July is Minority Mental Health Month. A local child psychiatrist tells us about the challenges minorities are facing and the progress that is being made to help them.
For more than a decade, Minority Mental Month has highlighted the particular issues minority communities face when it comes to accessing mental health care.
"Minorities don't have as much access in general to out-patient services that would prevent in-patient services."
Michelle Fontenelle-Gilmer is a child psychiatrist at Southern Hills Hospital. She says minorities tend to be underrepresented in out-patient programs and over-represented in in-patient programs, which often require hospitalization. She says this is the case across the country because minorities often don't have the access to lower-levels of care.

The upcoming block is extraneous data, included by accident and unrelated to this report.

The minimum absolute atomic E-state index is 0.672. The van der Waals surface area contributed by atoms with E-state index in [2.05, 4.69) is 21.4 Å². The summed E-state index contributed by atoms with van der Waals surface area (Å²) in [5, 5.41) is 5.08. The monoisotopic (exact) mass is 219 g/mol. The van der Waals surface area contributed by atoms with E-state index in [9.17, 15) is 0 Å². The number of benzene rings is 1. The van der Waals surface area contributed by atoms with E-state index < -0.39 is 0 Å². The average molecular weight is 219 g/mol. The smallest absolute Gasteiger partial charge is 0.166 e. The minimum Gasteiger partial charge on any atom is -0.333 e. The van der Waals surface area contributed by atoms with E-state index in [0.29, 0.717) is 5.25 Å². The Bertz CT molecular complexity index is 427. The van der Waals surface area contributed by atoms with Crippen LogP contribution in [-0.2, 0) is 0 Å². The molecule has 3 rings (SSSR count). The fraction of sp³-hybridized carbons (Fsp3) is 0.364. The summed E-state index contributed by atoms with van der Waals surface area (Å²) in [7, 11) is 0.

"They're having to get high levels of care and unfortunately then they go back out and they can't get the lower levels of care that help them to go forward."
To help anyone with a mental health issue move forward, Fontenelle-Gilmer says it's important to provide transitional services.
Often in minority communities, Fontenelle-Gilmber says there's still a stigma around mental health, making asking for help difficult. She says that's why integrating mental health services into physical health care has been helpful.
"Often we'll have someone who has no problem going to a primary care doctor or a pediatrician addressing their needs there but having mental health services that are actually located in the same place has been a movement for quite a while."
She says ultimately, people need to understand mental and physical health are one in the same - equally important.